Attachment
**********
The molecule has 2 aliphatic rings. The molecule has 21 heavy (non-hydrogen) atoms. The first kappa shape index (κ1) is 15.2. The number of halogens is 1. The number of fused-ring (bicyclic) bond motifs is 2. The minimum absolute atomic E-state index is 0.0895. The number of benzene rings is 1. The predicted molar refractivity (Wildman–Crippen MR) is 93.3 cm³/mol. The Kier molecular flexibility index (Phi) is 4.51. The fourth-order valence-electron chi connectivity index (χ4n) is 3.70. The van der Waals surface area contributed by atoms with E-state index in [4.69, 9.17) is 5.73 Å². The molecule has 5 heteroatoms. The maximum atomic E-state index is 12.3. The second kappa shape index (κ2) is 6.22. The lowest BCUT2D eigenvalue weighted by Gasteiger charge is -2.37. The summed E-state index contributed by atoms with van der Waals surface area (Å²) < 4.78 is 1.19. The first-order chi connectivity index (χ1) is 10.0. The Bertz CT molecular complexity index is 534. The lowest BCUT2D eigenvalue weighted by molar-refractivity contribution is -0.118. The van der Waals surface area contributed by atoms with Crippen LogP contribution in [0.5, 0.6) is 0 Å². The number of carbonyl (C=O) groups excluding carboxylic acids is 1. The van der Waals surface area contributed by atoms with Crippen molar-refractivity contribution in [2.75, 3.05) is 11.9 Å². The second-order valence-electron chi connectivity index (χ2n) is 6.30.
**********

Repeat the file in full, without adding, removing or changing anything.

The molecule has 2 aliphatic rings. The molecule has 21 heavy (non-hydrogen) atoms. The first kappa shape index (κ1) is 15.2. The number of halogens is 1. The number of fused-ring (bicyclic) bond motifs is 2. The minimum absolute atomic E-state index is 0.0895. The number of benzene rings is 1. The predicted molar refractivity (Wildman–Crippen MR) is 93.3 cm³/mol. The Kier molecular flexibility index (Phi) is 4.51. The fourth-order valence-electron chi connectivity index (χ4n) is 3.70. The van der Waals surface area contributed by atoms with E-state index in [4.69, 9.17) is 5.73 Å². The molecule has 5 heteroatoms. The maximum atomic E-state index is 12.3. The second kappa shape index (κ2) is 6.22. The lowest BCUT2D eigenvalue weighted by Gasteiger charge is -2.37. The summed E-state index contributed by atoms with van der Waals surface area (Å²) < 4.78 is 1.19. The first-order chi connectivity index (χ1) is 10.0. The Bertz CT molecular complexity index is 534. The lowest BCUT2D eigenvalue weighted by molar-refractivity contribution is -0.118. The van der Waals surface area contributed by atoms with Crippen LogP contribution in [0.5, 0.6) is 0 Å². The number of carbonyl (C=O) groups excluding carboxylic acids is 1. The van der Waals surface area contributed by atoms with Crippen molar-refractivity contribution in [2.75, 3.05) is 11.9 Å². The second-order valence-electron chi connectivity index (χ2n) is 6.30.